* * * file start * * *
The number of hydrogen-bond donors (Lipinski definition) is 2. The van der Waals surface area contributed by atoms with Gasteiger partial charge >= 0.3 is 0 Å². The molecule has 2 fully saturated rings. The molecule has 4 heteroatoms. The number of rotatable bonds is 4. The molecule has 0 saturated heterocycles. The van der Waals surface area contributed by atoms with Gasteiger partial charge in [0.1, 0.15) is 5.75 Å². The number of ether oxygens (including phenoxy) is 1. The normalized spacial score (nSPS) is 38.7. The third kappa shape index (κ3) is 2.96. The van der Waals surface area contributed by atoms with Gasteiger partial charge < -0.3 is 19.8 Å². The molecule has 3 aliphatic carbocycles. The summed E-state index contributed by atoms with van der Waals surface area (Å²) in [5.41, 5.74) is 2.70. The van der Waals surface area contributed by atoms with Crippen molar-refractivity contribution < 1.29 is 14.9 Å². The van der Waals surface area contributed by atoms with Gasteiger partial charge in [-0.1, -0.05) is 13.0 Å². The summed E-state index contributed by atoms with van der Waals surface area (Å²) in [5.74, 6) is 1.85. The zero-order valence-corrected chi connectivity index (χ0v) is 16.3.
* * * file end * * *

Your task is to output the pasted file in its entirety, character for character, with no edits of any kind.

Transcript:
The number of hydrogen-bond donors (Lipinski definition) is 2. The van der Waals surface area contributed by atoms with Gasteiger partial charge >= 0.3 is 0 Å². The molecule has 2 fully saturated rings. The molecule has 4 heteroatoms. The number of rotatable bonds is 4. The molecule has 0 saturated heterocycles. The van der Waals surface area contributed by atoms with Gasteiger partial charge in [0.1, 0.15) is 5.75 Å². The number of ether oxygens (including phenoxy) is 1. The normalized spacial score (nSPS) is 38.7. The third kappa shape index (κ3) is 2.96. The van der Waals surface area contributed by atoms with Gasteiger partial charge < -0.3 is 19.8 Å². The molecule has 3 aliphatic carbocycles. The summed E-state index contributed by atoms with van der Waals surface area (Å²) in [5.41, 5.74) is 2.70. The van der Waals surface area contributed by atoms with Crippen molar-refractivity contribution < 1.29 is 14.9 Å². The van der Waals surface area contributed by atoms with Gasteiger partial charge in [-0.1, -0.05) is 13.0 Å². The summed E-state index contributed by atoms with van der Waals surface area (Å²) in [5.74, 6) is 1.85. The zero-order valence-corrected chi connectivity index (χ0v) is 16.3.